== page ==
It's a quest to the 'End of the World'

MANCHESTER - His journey, in at least one way, is reminiscent of the academy-award winning film Forrest Gump. But instead of traversing the country from his home in fictional Greenbow County, Ala., Joseph Michael Liu Roqueni is on a two-year excursion that will take him from his home in Montreal, Quebec, Canada to Ushuaia, Argentina, the capital of Tierra del Fuego - often referred to as the southern most city in the world. Last Friday afternoon, Liu Roqueni was taking a brief rest in Manchester following his 30-mile run from Rutland, which he had completed the day before as part of his Running to the End of the World project.

"The town I'm going to they call it The End of the World town that's why the project is called Running to the End of the World," said Liu Roqueni. The trip, Liu Roqueni said, is to raise funds for educational foundations.

"The plan is to have one foundation in each country that I run across. Unfortunately I don't have one in the U.S. yet and I haven't found one so all the donations are going to the Canadian foundation called Pathways to Education," he said. "Hopefully we'll find one in the U.S. and all the donations [will] stay in the U.S. for education and that's the plan. When I go to Mexico I have another foundation there and so on."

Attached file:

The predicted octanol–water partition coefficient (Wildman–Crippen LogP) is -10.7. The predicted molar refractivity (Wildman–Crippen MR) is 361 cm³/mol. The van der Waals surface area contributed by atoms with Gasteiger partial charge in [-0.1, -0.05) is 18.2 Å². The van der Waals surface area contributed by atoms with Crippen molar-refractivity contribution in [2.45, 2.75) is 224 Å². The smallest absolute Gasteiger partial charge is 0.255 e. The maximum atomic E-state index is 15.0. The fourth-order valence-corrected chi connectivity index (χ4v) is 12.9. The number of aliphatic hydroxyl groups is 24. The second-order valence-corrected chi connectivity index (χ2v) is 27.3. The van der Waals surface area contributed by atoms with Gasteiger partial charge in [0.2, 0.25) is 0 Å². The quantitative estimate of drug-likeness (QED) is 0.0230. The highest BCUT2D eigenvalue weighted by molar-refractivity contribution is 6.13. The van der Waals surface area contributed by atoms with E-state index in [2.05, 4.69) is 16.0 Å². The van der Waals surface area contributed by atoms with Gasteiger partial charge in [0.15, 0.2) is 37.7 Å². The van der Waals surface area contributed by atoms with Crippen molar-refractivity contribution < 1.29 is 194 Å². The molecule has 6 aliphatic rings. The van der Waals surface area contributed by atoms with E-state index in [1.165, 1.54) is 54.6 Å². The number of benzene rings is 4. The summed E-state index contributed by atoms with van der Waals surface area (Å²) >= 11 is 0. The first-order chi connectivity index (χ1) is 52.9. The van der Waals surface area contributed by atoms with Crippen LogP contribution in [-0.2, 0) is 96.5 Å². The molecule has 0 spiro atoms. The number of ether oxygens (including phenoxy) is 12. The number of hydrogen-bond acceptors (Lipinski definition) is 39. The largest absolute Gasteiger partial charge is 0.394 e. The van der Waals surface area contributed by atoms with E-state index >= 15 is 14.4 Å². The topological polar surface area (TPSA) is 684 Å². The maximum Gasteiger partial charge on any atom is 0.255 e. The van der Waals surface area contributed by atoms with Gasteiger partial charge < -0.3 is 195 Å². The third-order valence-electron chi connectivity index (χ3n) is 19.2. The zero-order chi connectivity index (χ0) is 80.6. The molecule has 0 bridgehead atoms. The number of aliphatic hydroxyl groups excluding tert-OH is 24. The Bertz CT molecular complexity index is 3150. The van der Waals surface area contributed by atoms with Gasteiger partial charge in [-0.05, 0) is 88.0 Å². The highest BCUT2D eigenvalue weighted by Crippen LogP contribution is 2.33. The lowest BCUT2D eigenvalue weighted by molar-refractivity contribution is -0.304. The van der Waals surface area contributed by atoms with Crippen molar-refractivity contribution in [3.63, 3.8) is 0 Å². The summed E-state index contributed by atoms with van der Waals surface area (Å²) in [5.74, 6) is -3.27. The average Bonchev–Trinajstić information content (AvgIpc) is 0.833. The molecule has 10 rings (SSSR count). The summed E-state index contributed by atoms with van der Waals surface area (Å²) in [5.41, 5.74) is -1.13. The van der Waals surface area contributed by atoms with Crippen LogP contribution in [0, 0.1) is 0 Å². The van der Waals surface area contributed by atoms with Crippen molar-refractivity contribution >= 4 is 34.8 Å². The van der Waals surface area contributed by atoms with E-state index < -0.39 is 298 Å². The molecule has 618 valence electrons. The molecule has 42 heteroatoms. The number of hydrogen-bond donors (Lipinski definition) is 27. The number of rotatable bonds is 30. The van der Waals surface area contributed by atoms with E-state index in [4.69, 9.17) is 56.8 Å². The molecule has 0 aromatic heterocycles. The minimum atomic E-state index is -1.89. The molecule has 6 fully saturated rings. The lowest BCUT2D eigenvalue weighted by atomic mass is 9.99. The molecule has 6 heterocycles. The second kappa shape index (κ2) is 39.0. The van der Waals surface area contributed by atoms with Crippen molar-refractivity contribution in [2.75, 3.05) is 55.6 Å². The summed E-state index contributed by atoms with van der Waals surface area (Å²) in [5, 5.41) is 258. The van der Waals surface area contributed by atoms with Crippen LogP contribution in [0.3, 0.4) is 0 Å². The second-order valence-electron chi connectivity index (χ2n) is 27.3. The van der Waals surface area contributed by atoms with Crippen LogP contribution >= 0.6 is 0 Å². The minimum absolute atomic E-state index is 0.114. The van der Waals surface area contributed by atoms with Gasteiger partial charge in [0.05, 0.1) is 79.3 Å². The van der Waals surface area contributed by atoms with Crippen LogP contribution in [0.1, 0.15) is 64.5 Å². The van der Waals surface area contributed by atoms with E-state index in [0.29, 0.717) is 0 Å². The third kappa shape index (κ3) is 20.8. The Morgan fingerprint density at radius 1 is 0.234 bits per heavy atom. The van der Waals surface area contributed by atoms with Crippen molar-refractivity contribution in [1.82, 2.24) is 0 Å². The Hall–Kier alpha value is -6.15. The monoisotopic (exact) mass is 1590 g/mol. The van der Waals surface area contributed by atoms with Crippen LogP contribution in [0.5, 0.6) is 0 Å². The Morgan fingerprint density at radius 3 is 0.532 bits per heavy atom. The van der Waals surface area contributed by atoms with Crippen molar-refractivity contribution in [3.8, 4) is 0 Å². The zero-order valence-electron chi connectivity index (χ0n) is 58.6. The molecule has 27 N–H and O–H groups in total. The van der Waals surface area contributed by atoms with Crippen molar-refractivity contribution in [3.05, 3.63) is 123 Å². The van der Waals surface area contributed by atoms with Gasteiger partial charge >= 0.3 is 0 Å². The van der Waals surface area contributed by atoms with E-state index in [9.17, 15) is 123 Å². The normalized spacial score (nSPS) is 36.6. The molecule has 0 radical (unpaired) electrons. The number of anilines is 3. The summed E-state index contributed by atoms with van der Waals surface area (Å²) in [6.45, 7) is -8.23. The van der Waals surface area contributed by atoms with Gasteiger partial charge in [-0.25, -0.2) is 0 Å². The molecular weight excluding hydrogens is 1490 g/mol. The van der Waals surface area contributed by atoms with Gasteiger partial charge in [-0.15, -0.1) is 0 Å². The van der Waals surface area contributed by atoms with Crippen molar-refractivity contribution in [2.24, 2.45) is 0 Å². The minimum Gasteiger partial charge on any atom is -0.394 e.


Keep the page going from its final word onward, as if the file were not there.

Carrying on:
The trip began on July 2 and Liu Roqueni said the plan is to average between 20 and 30 miles a day. A typical day begins by waking up around 7 a.m. and beginning the run about an hour later toting his 20 pound backpack.

"I try to start very early because it's not as hot," said Liu Roqueni. "The ideal would be to run about 15 miles then stop and rest [during] the hottest part of the day and then around 4 or 5 o'clock do the second run when it starts to cool down again, but I tend to just hang out for a couple of hours. I just want to continue running and it's still really hot."

Liu Roqueni said he has to stop and rehydrate and take a brief rest about every two hours before beginning to run again. Originally, he was planning to take the Appalaichian Trail when he got to Vermont and follow it down to Atlanta, Ga. However, due to the nature of the trail, he said he will remain on the roads.

When he reaches Panama - which he expects to be about a year from now - Liu Roqueni said he will take a boat from Panama City to northern Columbia. From there, the plan is to take the Inca Trail, but he said that could change.

A recent college graduate, Liu Roqueni said he chose to make the trip now while he has the opportunity.

"I don't have any jobs. This is my job I guess and I don't have any committments," Liu Roqueni said. "I don't have children, or a wife, or a mortgage, or a lease on an apartment. I have no attachments. So, I'm taking these two years to do this and then we'll see." To make a donation, go to Liu Roqueni's website

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